Your other choice is to find a disassembly video for your model laptop and try your best to really scrutinize the entire motherboard, and all of the connection points for hardware and wiring (especially where the hard drive is, where the RAM is, and where the processor socket is).
 

Gobbling_Monkey

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Thank you for your reply. My brother did not know any better. I would not have tried to turn it on right after. I did try to turn it on more than a week after it happened. But it now turns on on its own too. I can take out the battery and put back in, and the LED will flash as if it sleeping, which is not normal. I know the HDD works fine as I took it out to get some files. Considering it has been 2 weeks and a PC tech will probably charge close to the amount of a new laptop, is it worth it to take it apart or try to fix it? I don't care for the laptop much myself, but my brother needs a laptop. I have great experience with replacing on desktops, but the most I have done on a laptop is HDD, RAM, and network card. What should I clean it with? Should I just cut losses and get new laptop? Well my brother would have to as I have PC and another laptop already. He was using my backup after his Lenovo literally fell apart for no reason, and no way he is borrowing my PC or main laptop after destroying my backup.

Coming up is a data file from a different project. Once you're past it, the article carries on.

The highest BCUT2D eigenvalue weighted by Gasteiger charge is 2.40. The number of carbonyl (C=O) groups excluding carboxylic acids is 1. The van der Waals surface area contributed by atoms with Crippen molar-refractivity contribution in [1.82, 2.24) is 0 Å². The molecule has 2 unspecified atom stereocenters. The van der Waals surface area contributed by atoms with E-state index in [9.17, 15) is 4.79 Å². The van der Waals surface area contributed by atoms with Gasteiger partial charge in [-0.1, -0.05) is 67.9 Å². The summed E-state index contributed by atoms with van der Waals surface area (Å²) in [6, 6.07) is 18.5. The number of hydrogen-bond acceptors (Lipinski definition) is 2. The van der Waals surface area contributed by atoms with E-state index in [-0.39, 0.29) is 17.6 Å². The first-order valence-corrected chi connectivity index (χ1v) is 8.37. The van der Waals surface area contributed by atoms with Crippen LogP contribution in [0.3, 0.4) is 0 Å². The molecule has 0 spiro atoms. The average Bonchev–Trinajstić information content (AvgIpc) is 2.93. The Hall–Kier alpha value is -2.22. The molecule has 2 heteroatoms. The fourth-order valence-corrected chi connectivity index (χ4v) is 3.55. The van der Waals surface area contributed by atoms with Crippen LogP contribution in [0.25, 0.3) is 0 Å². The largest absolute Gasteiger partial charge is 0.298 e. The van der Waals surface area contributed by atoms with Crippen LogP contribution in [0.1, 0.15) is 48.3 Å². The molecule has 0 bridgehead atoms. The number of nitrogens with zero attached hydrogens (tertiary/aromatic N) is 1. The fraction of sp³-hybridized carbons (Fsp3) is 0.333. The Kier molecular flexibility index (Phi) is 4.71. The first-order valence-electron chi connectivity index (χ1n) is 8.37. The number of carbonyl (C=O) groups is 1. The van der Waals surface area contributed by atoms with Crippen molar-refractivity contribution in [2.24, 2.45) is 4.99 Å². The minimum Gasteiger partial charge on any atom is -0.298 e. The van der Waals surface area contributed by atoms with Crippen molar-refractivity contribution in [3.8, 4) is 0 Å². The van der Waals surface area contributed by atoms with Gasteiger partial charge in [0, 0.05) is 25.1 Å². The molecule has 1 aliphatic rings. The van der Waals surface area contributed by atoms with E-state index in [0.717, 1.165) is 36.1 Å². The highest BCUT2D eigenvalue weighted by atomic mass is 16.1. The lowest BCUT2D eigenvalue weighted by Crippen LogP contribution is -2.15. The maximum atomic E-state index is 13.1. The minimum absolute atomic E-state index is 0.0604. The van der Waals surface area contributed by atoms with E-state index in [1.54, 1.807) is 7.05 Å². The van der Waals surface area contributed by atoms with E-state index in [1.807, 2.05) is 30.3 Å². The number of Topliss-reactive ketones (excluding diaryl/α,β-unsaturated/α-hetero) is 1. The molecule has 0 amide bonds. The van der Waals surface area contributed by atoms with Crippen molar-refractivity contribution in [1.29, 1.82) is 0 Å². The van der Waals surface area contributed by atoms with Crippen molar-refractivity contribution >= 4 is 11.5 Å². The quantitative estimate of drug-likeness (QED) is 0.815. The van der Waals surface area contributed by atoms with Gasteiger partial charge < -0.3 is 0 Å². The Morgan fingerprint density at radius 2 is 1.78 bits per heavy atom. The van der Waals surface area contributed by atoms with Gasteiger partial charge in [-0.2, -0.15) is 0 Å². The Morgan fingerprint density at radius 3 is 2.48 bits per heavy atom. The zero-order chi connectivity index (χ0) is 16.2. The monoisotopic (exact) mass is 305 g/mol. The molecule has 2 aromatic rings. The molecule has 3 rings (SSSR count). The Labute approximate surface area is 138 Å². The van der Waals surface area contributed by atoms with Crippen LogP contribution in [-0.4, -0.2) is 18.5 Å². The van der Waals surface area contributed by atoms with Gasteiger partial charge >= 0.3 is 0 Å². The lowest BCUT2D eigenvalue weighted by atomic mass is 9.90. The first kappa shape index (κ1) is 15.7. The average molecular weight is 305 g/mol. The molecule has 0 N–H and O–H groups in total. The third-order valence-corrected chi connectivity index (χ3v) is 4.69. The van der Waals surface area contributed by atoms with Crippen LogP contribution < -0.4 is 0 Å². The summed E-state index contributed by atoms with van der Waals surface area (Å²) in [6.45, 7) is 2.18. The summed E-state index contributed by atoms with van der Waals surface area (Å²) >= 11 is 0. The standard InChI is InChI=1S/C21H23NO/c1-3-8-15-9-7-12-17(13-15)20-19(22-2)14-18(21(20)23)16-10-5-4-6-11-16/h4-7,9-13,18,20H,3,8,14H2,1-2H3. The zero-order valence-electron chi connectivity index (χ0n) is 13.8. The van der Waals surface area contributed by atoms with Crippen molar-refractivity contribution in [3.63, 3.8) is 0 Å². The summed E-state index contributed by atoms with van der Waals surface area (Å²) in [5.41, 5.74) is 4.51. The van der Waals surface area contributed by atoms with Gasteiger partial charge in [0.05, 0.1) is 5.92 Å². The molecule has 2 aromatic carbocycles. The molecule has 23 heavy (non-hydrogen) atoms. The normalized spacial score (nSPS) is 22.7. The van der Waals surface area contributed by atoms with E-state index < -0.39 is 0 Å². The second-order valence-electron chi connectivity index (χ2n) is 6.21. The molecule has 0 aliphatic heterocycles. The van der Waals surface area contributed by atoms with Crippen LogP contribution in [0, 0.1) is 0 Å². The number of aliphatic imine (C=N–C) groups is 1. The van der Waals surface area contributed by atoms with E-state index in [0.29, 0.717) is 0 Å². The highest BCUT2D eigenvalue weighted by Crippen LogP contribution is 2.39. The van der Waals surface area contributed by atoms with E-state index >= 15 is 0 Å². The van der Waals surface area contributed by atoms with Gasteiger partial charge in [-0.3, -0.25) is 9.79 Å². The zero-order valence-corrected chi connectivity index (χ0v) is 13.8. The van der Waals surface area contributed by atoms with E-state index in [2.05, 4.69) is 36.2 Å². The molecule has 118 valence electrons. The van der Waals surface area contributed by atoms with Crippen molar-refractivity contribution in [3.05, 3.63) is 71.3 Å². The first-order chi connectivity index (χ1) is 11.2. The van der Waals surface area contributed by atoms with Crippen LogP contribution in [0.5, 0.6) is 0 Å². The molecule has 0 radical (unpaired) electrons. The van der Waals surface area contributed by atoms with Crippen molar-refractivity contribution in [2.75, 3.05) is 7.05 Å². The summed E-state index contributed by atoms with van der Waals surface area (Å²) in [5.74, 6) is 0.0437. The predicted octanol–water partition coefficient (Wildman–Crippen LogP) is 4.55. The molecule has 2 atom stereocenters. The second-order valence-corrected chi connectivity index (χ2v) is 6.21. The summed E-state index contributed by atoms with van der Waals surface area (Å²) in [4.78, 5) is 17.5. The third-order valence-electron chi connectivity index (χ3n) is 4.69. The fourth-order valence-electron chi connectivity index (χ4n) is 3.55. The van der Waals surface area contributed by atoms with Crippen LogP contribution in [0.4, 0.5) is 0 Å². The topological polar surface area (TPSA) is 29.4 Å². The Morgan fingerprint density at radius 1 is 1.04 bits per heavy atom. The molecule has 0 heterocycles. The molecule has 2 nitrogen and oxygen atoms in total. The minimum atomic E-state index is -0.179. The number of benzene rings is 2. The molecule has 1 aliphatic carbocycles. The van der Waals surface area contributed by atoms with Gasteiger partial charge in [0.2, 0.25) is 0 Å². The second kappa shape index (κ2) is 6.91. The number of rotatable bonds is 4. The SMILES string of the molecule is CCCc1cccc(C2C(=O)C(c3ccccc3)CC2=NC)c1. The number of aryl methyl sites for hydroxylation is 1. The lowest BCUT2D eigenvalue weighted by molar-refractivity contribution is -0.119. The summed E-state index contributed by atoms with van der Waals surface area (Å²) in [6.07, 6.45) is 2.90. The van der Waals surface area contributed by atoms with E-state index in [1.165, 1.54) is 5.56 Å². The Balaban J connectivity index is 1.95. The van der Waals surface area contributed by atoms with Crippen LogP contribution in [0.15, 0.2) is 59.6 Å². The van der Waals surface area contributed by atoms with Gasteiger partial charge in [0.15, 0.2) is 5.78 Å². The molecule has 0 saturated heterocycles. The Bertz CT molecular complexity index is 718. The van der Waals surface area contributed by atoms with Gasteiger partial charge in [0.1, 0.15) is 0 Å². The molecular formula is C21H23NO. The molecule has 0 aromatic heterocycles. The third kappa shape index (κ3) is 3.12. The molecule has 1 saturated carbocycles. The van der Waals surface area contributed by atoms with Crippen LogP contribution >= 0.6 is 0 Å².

Oct 15, 2017
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Sounds like you are in a position to give taking it apart yourself a try. A good Youtube video and some patience could get the job done.

Once you have it apart, start cleaning with water (distilled or at least bottled), and leave the alcohol for the stubborn spots. Combination of blotting and light work with the toothbrush should be enough. Hopefully the spill was light, but you'll know once you take the keyboard off.